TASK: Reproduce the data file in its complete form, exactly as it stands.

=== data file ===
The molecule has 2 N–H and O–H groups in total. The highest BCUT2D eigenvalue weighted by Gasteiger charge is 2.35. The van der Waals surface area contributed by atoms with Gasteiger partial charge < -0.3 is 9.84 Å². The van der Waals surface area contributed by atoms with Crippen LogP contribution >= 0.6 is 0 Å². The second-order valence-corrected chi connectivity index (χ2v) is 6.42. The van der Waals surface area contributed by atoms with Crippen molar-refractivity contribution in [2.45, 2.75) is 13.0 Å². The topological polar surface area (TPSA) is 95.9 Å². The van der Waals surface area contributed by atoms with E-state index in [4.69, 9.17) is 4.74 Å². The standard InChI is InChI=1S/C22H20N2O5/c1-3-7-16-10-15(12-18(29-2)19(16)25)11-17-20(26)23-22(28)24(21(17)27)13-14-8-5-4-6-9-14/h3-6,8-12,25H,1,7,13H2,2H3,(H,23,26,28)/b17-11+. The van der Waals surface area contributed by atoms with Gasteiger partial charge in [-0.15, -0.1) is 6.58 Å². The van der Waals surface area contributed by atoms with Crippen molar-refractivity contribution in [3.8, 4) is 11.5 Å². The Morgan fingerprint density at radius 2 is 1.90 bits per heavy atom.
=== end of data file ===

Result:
The molecule has 2 N–H and O–H groups in total. The highest BCUT2D eigenvalue weighted by Gasteiger charge is 2.35. The van der Waals surface area contributed by atoms with Gasteiger partial charge < -0.3 is 9.84 Å². The van der Waals surface area contributed by atoms with Crippen LogP contribution >= 0.6 is 0 Å². The second-order valence-corrected chi connectivity index (χ2v) is 6.42. The van der Waals surface area contributed by atoms with Crippen molar-refractivity contribution in [2.45, 2.75) is 13.0 Å². The topological polar surface area (TPSA) is 95.9 Å². The van der Waals surface area contributed by atoms with E-state index in [4.69, 9.17) is 4.74 Å². The standard InChI is InChI=1S/C22H20N2O5/c1-3-7-16-10-15(12-18(29-2)19(16)25)11-17-20(26)23-22(28)24(21(17)27)13-14-8-5-4-6-9-14/h3-6,8-12,25H,1,7,13H2,2H3,(H,23,26,28)/b17-11+. The van der Waals surface area contributed by atoms with Gasteiger partial charge in [-0.15, -0.1) is 6.58 Å². The van der Waals surface area contributed by atoms with Crippen molar-refractivity contribution in [3.8, 4) is 11.5 Å². The Morgan fingerprint density at radius 2 is 1.90 bits per heavy atom.